One of the most common problems that you’ll encounter when building models is multicollinearity. This occurs when two or more predictor variables in a dataset are highly correlated.

When this occurs, a given model may be able to fit a training dataset well but it will likely perform poorly on a new dataset it has never seen because it overfit the training set.

One way to avoid overfitting is to use some type of **subset selection** method like:

These methods attempt to remove irrelevant predictors from the model so that only the most important predictors that are capable of predicting the variation in the response variable are left in the final model.

Another way to avoid overfitting is to use some type of **regularization** method like:

These methods attempt to constrain or *regularize* the coefficients of a model to reduce the variance and thus produce models that are able to generalize well to new data.

An entirely different approach to dealing with multicollinearity is known as **dimension reduction**.

A common method of dimension reduction is know as **principal components regression**, which works as follows:

**1.** Suppose a given dataset contains *p* predictors: X_{1}, X_{2}, … , X_{p}

**2.** Calculate Z_{1}, … , Z_{M} to be the *M* linear combinations of the original *p* predictors.

- Z
_{m}= ΣΦ_{jm}X_{j}for some constants Φ_{1m}, Φ_{2m}, Φ_{pm}, m = 1, …, M. - Z
_{1}is the linear combination of the predictors that captures the most variance possible. - Z
_{2}is the next linear combination of the predictors that captures the most variance while being*orthogonal*(i.e. uncorrelated) to Z_{1}. - Z
_{3 }is then the next linear combination of the predictors that captures the most variance while being orthogonal to Z_{2}. - And so on.

**3.** Use the method of least squares to fit a linear regression model using the first *M* principal components Z_{1}, …, Z_{M} as predictors.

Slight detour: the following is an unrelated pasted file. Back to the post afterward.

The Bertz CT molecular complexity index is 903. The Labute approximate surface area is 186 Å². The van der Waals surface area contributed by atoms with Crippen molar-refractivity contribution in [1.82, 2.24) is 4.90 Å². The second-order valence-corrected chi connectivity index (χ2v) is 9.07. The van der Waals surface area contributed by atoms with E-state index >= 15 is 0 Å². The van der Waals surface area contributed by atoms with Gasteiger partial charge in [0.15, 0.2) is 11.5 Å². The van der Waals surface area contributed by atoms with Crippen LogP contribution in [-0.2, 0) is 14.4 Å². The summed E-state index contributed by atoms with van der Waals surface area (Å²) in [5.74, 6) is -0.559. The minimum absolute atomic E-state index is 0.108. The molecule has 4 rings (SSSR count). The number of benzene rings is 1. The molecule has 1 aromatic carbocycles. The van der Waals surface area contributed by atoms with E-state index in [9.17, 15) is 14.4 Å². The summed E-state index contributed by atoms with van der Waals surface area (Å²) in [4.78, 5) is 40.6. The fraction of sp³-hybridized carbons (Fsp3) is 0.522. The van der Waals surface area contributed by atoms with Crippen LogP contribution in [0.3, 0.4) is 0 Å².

The phrase **dimension reduction** comes from the fact that this method only has to estimate M+1 coefficients instead of p+1 coefficients, where M < p.

In other words, the *dimension* of the problem has been reduced from p+1 to M+1.

In many cases where multicollinearity is present in a dataset, principal components regression is able to produce a model that can generalize to new data better than conventional multiple linear regression.

**Steps to Perform Principal Components Regression**

In practice, the following steps are used to perform principal components regression:

**1. Standardize the predictors.**

First, we typically standardize the data such that each predictor variable has a mean value of 0 and a standard deviation of 1. This prevents one predictor from being overly influential, especially if it’s measured in different units (i.e. if X_{1} is measured in inches and X_{2} is measured in yards).

**2. Calculate the principal components and perform linear regression using the principal components as predictors.**

Next, we calculate the principal components and use the method of least squares to fit a linear regression model using the first *M* principal components Z_{1}, …, Z_{M} as predictors.

**3. Decide how many principal components to keep.**

Next, we use k-fold cross-validation to find the optimal number of principal components to keep in the model. The “optimal” number of principal components to keep is typically the number that produces the lowest test mean-squared error (MSE).

**Pros & Cons of Principal Components Regression**

Principal Components Regression (PCR) offers the following **pros**:

- PCR tends to perform well when the first few principal components are able to capture most of the variation in the predictors along with the relationship with the response variable.
- PCR can perform well even when the predictor variables are highly correlated because it produces principal components that are orthogonal (i.e. uncorrelated) to each other.
- PCR doesn’t require you to choose which predictor variables to remove from the model since each principal component uses a linear combination of all of the predictor variables.
- PCR can be used when there are more predictor variables than observations, unlike multiple linear regression.

However, PCR comes with one **con:**

- PCR does not consider the response variable when deciding which principal components to keep or drop. Instead, it only considers the magnitude of the variance among the predictor variables captured by the principal components. It’s possible that in some cases the principal components with the largest variances aren’t actually able to predict the response variable well.

In practice, we fit many different types of models (PCR, Ridge, Lasso, Multiple Linear Regression, etc.) and use k-fold cross-validation to identify the model that produces the lowest test MSE on new data.

In cases where multicollinearity is present in the original dataset (which is often), PCR tends to perform better than ordinary least squares regression. However, it’s a good idea to fit several different models so that you can identify the one that generalizes best to unseen data.

**Principal Components Regression in R & Python**

The following tutorials show how to perform principal components regression in R and Python:

Principal Components Regression in R (Step-by-Step)

Principal Components Regression in Python (Step-by-Step)